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Vol. 15, No. 50 Week of December 12, 2010
Providing coverage of Alaska and northern Canada's oil and gas industry

Unifying the power grid

Alaska Railbelt utilities form electricity generation and transmission co-op

Alan Bailey

Petroleum News

Five of the six Alaska Railbelt electric utilities have formed a power generation and transmission cooperative, to create a regional voice for identifying upgrades to the power infrastructure and to manage the future of the Railbelt power grid, Rebecca Logan, chair of the Railbelt Utility Task Force, told Law Seminar International’s Energy in Alaska conference Dec. 7.

“We have formed a G&T cooperative. We’re there. We’re done,” Logan said.

The new co-op is called the Alaska Railbelt Cooperative Transmission and Electric Co., or ARCTEC, she said.

The one utility not to join the new co-op is Municipal Light & Power, although ML&P is continuing to participate in discussions with the other utilities, Logan said. ML&P General Manager Jim Posey told Petroleum News that, because ML&P is owned by the Municipality of Anchorage, the utility could run into significant tax and operational complications were it to join a member-owned co-op like ARCTEC. But ML&P wishes the new co-op well and has congratulated the other utilities on what they have achieved, Posey said.

“It does not prevent us joining them on projects and planning projects with them … and we intend to do that,” Posey said.

Small grid

To the average Alaskan the Railbelt power grid, extending more than 500 miles from the southern Kenai Peninsula north to Fairbanks and Delta Junction, may seem large — and in geographic size it is big. But, by U.S. standards, the power supply and demand on the grid is very small. And the inefficiencies of having six small, independent utilities maintaining, managing and operating this modest-sized system have long been recognized, especially given the inability of individual utilities to raise sufficient financing to fund upgrades to the grid infrastructure.

And given aging power plants, concerns about tightening natural gas supplies for much of the existing generation capacity and the lack of reliability-assuring redundancy in the aging transmission infrastructure, upgrades would appear to be an urgent necessity.

Following recommendations from a study by the Alaska Energy Authority into the management of the grid, the Alaska Legislature has during the past two legislative sessions considered legislation to form by statute an independent entity called the Greater Railbelt Energy and Transmission Co., or GRETC, to eventually develop, maintain and operate all of the power generation and transmission in the grid. The existing utilities would purchase power from GRETC and then distribute that power to local electricity consumers.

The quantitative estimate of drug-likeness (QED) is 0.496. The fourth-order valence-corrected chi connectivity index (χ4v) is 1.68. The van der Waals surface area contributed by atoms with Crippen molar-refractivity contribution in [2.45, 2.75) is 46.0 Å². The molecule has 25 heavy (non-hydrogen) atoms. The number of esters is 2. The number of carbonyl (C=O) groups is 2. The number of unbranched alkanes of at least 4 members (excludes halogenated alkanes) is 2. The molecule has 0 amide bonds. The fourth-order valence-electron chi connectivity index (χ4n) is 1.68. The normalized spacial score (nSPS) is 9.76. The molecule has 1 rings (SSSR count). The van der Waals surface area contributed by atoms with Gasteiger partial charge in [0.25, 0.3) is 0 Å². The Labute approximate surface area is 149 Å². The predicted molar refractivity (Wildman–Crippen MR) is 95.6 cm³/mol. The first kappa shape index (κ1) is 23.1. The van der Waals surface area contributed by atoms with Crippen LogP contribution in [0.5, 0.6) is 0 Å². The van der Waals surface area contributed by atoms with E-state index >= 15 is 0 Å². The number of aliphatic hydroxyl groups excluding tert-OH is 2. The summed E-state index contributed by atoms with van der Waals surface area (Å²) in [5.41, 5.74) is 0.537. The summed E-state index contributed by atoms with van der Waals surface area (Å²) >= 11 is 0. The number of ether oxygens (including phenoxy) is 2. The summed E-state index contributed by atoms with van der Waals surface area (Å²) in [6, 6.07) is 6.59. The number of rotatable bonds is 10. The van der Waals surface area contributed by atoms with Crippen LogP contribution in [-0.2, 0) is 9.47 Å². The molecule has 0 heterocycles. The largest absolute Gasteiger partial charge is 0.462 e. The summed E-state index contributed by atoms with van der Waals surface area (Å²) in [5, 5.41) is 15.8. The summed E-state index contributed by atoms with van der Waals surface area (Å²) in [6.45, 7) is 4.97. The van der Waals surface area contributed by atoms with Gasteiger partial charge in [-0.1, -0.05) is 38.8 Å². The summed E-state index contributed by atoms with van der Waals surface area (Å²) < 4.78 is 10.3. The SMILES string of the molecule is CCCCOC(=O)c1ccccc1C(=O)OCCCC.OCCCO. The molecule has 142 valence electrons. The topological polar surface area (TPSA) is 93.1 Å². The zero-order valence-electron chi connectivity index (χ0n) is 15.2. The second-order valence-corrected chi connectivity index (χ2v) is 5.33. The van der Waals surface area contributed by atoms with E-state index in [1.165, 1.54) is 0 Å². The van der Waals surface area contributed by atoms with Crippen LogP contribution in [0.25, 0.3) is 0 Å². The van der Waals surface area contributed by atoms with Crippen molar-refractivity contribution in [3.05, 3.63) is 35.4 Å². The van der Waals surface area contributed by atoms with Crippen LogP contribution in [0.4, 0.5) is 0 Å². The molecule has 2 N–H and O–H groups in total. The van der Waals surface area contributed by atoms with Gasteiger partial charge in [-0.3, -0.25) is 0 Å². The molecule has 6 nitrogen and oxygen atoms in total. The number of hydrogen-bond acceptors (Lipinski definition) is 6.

But the GRETC legislation has never passed into law.

Task force

When then-Gov. Sarah Palin originally proposed the GRETC legislation a couple of years ago, the six electric utilities formed the Railbelt Utility Task Force to consider the legislation, Logan explained. And the utilities had the concept of a state-owned asset, along the lines of the successful Bradley Lake hydropower facility on the Kenai Peninsula, where the state would provide financing, with the electricity ratepayers refunding the state’s costs over time; a project management committee would manage the operation of the entity.

But the deal killer in trying to arrive at a GRETC format the that both the legislators and the utilities could live with was an insistence by the lawmakers that a board of 30 to 40 people should manage the new entity, rather than a much smaller committee, with two representatives from each utility, Logan said.

So with the GRETC bill running aground by the end of the 2010 legislative session, “the utilities immediately went to plan B, which was to continue to work together for a joint entity,” she said. And the newly formed ARCTEC is the result.

Setting priorities

The members of ARCTEC have completed the organization’s bylaws and should be filing articles of incorporation by Dec. 10, Logan said. The ARCTEC board will consist of the CEO’s of the member utilities and one additional representative from each utility, she said.

Logan said that upgrades to the Railbelt’s aging and fragile transmission infrastructure will be a top ARCTEC priority and that the ARCTEC board will be assembling a list of projects for consideration during the upcoming legislative session, with a view to seeking state funding assistance.

“I envisage a list of capital projects that will be needed for the Railbelt,” Logan said.



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